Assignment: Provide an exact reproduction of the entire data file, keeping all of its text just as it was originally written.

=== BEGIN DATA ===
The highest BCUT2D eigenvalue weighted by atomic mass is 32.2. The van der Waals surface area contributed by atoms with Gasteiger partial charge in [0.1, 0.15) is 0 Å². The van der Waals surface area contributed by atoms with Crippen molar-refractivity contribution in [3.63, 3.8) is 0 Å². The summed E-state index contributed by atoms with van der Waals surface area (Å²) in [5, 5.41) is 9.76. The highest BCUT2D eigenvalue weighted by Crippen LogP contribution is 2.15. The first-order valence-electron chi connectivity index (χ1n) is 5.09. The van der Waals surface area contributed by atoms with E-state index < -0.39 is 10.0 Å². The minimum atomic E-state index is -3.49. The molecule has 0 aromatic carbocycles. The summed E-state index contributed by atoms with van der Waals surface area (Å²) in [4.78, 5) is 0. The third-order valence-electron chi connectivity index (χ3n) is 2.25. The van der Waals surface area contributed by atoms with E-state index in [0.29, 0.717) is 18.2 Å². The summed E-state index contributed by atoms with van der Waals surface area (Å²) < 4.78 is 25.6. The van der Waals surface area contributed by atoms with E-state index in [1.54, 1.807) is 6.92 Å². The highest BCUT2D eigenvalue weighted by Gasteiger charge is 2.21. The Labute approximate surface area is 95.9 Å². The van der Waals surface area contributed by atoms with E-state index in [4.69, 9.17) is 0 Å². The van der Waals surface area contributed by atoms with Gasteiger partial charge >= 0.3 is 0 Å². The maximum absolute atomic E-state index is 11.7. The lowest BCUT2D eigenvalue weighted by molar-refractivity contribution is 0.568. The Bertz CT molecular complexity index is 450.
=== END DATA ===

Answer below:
The highest BCUT2D eigenvalue weighted by atomic mass is 32.2. The van der Waals surface area contributed by atoms with Gasteiger partial charge in [0.1, 0.15) is 0 Å². The van der Waals surface area contributed by atoms with Crippen molar-refractivity contribution in [3.63, 3.8) is 0 Å². The summed E-state index contributed by atoms with van der Waals surface area (Å²) in [5, 5.41) is 9.76. The highest BCUT2D eigenvalue weighted by Crippen LogP contribution is 2.15. The first-order valence-electron chi connectivity index (χ1n) is 5.09. The van der Waals surface area contributed by atoms with E-state index < -0.39 is 10.0 Å². The minimum atomic E-state index is -3.49. The molecule has 0 aromatic carbocycles. The summed E-state index contributed by atoms with van der Waals surface area (Å²) in [4.78, 5) is 0. The third-order valence-electron chi connectivity index (χ3n) is 2.25. The van der Waals surface area contributed by atoms with E-state index in [0.29, 0.717) is 18.2 Å². The summed E-state index contributed by atoms with van der Waals surface area (Å²) < 4.78 is 25.6. The van der Waals surface area contributed by atoms with E-state index in [1.54, 1.807) is 6.92 Å². The highest BCUT2D eigenvalue weighted by Gasteiger charge is 2.21. The Labute approximate surface area is 95.9 Å². The van der Waals surface area contributed by atoms with E-state index in [4.69, 9.17) is 0 Å². The van der Waals surface area contributed by atoms with Gasteiger partial charge >= 0.3 is 0 Å². The maximum absolute atomic E-state index is 11.7. The lowest BCUT2D eigenvalue weighted by molar-refractivity contribution is 0.568. The Bertz CT molecular complexity index is 450.